Subtitled "The curious lives of the elements' this book is excellent. It is written by a chemist (the author studied natural science at Cambridge) and he narrates tales of the elements and how they relate to many other academic areas such as history, art and economics. In amongst the tales the author takes time out to try some of the original experiments himself such as obtaining phosphorus from his urine and iodine from seaweed. It contains a wealth of anecdotes that you can use to liven up your lessons and is extremely well written and very enjoyable to read.
On Food and Cooking, Harold McGee, 2004, Scribner, ISBN 0684800012
The IB syllabus for Option F; Food chemistry is written from the point of view of a chemist. This book is the other way round. It puts the food and cooking first but then examines the science behind it. Reactions like Maillard browning make much more sense when put in context. As it says on the inside page “I don’t think anyone who really loves cooking and eating could pick it up without being fascinated at once” – M.F.K. Fisher. One could add that anyone who has to teach Option F will find it a real bonus as well as anyone who just loves their food.
Genius – The life and science of Richard Feynman, James Gleick, 1992, Vintage, ISBN 0679747074
It perhaps seems to be strange recommending a book about a physicist but this biography of Richard Feynman is written by James Gleick the author of the best-selling book on Chaos. It is very readable and explains much about particle physics and quantum theory which is also relevant to chemistry. In fact Feyman, who arguably was the second best physicist of the last century (behind Einstein) wrote his first major thesis at MIT on intermolecular forces. The book also talks much about the nature of scientific discovery and the man behind the scientist.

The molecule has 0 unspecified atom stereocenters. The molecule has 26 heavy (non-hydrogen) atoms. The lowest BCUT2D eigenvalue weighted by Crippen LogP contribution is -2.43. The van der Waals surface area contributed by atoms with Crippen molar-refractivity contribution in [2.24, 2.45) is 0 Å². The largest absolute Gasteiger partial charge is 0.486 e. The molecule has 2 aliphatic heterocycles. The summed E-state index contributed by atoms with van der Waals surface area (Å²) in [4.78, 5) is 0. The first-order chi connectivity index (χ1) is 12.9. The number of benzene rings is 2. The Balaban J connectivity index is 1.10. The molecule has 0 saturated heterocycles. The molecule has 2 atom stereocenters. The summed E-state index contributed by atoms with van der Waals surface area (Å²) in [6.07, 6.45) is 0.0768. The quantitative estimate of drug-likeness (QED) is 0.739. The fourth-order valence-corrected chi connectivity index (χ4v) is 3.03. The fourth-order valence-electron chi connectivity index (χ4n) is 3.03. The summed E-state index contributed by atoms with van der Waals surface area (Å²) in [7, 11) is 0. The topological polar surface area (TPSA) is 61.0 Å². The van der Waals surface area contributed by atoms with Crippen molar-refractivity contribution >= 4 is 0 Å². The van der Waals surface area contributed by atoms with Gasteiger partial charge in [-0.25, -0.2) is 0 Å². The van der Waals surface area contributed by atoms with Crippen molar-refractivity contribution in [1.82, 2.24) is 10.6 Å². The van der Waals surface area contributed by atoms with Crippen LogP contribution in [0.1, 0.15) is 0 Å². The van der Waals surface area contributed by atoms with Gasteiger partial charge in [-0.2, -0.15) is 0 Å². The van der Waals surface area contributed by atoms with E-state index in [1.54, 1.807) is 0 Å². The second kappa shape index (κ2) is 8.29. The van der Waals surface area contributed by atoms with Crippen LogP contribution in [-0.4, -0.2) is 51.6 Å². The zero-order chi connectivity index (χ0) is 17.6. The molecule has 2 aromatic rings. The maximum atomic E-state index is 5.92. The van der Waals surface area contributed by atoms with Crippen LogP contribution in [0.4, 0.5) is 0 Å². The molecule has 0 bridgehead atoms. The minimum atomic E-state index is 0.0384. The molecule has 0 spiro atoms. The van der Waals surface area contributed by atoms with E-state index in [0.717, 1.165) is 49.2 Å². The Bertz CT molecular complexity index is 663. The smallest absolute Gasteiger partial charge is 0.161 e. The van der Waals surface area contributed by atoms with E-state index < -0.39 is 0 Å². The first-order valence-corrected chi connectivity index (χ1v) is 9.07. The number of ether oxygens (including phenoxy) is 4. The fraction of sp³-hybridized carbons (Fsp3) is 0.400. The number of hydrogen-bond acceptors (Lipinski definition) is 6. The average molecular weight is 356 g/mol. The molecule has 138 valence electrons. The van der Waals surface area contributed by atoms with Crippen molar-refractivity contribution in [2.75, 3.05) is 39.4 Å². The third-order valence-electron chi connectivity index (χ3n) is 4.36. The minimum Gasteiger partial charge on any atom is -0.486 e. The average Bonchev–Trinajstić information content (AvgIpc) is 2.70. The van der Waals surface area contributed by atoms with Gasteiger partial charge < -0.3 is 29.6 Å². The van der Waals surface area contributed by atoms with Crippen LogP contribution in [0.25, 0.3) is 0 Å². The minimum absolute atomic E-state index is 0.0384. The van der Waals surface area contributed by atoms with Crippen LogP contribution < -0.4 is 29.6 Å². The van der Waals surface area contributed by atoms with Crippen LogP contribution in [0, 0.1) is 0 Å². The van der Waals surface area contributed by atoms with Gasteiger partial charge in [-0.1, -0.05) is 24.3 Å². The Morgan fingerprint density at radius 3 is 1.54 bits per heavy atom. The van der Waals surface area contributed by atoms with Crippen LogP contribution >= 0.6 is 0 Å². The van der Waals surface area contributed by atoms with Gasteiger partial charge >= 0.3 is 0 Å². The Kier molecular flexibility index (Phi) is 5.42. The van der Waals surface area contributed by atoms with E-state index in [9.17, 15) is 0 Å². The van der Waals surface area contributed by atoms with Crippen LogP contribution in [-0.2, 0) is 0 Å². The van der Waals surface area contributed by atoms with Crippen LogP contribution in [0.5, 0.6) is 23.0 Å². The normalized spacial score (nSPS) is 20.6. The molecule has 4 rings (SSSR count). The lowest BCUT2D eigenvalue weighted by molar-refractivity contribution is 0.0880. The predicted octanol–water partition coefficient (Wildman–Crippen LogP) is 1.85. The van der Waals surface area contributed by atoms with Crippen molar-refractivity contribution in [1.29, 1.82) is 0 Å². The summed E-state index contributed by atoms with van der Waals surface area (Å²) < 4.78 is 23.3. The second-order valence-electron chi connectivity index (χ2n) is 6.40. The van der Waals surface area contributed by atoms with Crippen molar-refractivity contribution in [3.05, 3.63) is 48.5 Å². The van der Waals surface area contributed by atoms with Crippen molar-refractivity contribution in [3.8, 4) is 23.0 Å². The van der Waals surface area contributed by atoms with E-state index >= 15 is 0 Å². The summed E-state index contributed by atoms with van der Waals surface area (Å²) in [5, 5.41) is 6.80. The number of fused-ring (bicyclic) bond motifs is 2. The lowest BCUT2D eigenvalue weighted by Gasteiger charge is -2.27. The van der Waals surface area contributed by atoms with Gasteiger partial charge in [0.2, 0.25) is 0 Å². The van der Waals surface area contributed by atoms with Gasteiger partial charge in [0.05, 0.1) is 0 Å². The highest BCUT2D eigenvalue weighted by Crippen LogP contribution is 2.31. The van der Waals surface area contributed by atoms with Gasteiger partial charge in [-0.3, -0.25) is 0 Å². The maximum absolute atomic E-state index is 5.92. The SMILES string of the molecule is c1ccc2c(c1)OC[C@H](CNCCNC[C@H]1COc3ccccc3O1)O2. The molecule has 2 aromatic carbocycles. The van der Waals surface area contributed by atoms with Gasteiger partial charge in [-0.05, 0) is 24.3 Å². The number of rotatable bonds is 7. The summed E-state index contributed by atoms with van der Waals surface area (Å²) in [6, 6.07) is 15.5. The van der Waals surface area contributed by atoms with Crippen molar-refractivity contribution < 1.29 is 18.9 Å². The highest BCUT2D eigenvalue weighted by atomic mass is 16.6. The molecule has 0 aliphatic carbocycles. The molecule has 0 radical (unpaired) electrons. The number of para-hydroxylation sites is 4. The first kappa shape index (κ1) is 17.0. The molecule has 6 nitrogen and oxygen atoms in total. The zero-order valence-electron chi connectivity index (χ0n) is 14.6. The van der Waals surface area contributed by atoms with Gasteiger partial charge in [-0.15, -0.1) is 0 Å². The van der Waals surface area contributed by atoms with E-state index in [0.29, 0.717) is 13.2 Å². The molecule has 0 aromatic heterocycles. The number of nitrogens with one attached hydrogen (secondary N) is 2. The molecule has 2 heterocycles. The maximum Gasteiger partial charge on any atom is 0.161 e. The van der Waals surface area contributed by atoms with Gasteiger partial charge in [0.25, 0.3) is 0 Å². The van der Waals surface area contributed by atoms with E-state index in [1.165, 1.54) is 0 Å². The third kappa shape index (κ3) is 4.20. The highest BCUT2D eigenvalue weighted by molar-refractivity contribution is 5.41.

The Elements, Jack Challoner, 2012, Carlton Books, ISBN 978178091254
Probably all the information that is in this book could be found by searching for hours on the Internet but here each element is well presented with good photographs, a history of how it was discovered and what it and its compounds are used for. Each element has about one page devoted to it and it is a great book for giving some background information and interesting titbits to liven up your teaching and enthuse your students. Well worth having at least one copy in the library.
Mauve: How One Man Invented a Colour That Changed the World, Simon Garfield, 2001, Faber & Faber, ISBN 978-0571209170
Mauve describes the accidental discovery of the first aniline dye by William Perkin in 1856. It is well-written and provides a wonderful example of serendipity as Perkin, working under the direction of Hofmann, stumbled across the first synthetic dye whilst trying to synthesise quinine from coal tar. Because of his previous fascination with art and photography he realised the significance of his mauve dye and went on to patent his discovery.
Napoleon’s Buttons: How 17 molecules changed history, Penny Le Couteur & Jay Burreson, 2004, TarcherPerigee, ISBN10: 1585423319
Written at about the right level for IB students this book should encourage students to question some of the underlying hypotheses – did Napoleon’s army really suffer such a rout during the retreat from Moscow in 1812 simply because the tin buttons that held up their trousers crumbled in the low temperatures they endured? It is an enjoyable read as to how 17 ‘molecules’ may have affected the course of history.
Antimony, Gold & Jupiter's Wolf: How the elements were named. Peter Wothers, 2019, OUP, ISBN 978-019-9652723
A good source of information as to how the names of the elements were arrived at. It is well researched with plenty of anacedotes and contains some good Nature of Science such as Lavoisier's ideas on acids and how phlogiston theory was overthrown. Read this and you will have a better understanding of the culture of chemistry and be armed with useful material to make your lessons more infomative and enjoyable. For more on this book see my review at How the elements were named.